REED HOME Gryphon icon
NEWS OF THE COLLEGE
reed magazine logoAutumn 2007

Two Professors Receive Research Support

 

Paul Gronke
Paul Gronke

   

Paul Gronke, professor of political science and director of Reed’s Early Voting Information Center (EVIC), will continue his examination of U.S. voting behavior with two contracts from the Pew Charitable Trusts. The first enables Gronke, an expert on early voting, to expand his research to residual voting—votes by uncounted, unmarked, and overmarked ballots—in a study that aims to capture precinct-level variables, such as time and mode of voting. The Residual Voting Project will be conducted primarily in Florida through September 2008, and may expand to several other states.

A second award funds Gronke as a consultant to Pew’s broader Make Voting Work initiative, which seeks to improve the accuracy, convenience, efficiency, and security of U.S. elections. EVIC will become a subsidiary of Electiononline.org, and assist in updating early voting statistics, releasing information on election reforms, and more. “I’m excited to be drawn into research areas that have an immediate impact on the way we conduct elections in the United States,” Gronke says. “I have met with more elected officials and election administrators in the past three years than I have in my first 20 years in the profession. It’s a bit intimidating, but obviously rewarding, when the Senate Rules Committee calls you up for your opinion on legislation being considered by Congress.”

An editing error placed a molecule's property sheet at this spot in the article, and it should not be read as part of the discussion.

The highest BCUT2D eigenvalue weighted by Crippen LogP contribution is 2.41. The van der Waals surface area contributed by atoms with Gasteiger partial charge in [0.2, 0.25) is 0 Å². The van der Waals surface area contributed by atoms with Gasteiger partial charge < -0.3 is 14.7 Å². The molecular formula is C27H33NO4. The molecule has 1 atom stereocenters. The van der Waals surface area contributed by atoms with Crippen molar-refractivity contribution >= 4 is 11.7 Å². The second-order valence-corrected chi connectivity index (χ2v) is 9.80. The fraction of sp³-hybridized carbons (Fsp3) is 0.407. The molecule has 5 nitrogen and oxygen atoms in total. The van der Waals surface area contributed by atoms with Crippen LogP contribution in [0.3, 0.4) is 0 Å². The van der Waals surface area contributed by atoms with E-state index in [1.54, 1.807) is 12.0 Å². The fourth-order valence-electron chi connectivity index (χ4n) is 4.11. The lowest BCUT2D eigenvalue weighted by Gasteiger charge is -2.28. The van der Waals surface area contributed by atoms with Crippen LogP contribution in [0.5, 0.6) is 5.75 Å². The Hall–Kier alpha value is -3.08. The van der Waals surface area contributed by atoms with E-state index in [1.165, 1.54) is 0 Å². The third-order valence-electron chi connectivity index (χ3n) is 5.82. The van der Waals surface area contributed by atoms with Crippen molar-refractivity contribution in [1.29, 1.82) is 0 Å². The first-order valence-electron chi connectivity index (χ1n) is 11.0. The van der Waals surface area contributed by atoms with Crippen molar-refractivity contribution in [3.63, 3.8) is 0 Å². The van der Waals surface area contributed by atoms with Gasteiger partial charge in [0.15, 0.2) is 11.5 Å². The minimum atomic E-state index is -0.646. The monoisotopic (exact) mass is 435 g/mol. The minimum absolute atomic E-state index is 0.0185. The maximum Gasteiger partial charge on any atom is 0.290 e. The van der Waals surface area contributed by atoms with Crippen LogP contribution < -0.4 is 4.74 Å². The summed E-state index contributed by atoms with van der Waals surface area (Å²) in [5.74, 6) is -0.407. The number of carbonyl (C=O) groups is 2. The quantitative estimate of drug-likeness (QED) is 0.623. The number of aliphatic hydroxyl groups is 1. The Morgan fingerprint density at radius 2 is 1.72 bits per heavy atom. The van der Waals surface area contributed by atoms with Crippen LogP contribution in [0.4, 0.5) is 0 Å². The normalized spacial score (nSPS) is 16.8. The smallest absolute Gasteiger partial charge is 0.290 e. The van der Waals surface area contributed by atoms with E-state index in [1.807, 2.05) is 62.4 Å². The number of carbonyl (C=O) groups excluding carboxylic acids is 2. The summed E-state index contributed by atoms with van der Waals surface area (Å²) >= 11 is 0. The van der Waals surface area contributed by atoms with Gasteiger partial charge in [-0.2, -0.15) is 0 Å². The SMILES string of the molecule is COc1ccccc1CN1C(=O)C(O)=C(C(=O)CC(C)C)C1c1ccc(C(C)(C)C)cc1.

A member of the Reed faculty since 2001, Gronke earned a B.A. from the University of Chicago, an M.A. from the University of Essex, and a Ph.D. from the University of Michigan. He is the author of The Electorate, The Campaign, and the Vote (Michigan, 2000).

Benjamin Lazier, assistant professor of history and humanities, is spending the 2007–08 academic year at Stanford University on a $55,000 fellowship from the Stanford Humanities Center. His research explores humankind’s relationship to nature: specifically, the 20th-century revival of the ancient notion that natural organisms are endowed with will, autonomy, and purpose.

Lazier notes that anxieties about the eclipse of the natural world by the human-made world, of earth by artifact, pressed 20th-century thinkers to reimagine natural objects as subjects, as agents that act upon human beings. Lazier’s project examines this reaction to modernity in arguments about law, philosophy, politics, and biotechnology.

The Stanford Humanities Center awards approximately 30 fellowships each year to scholars who form a collaborative intellectual and social community. “Our only obligations are to pursue our individual research projects and to present our findings to one another,” says Lazier. “It’s a real honor for me.” A scholar of modern European intellectual history, Lazier has taught at Reed since 2005.

 

reed magazine logoAutumn 2007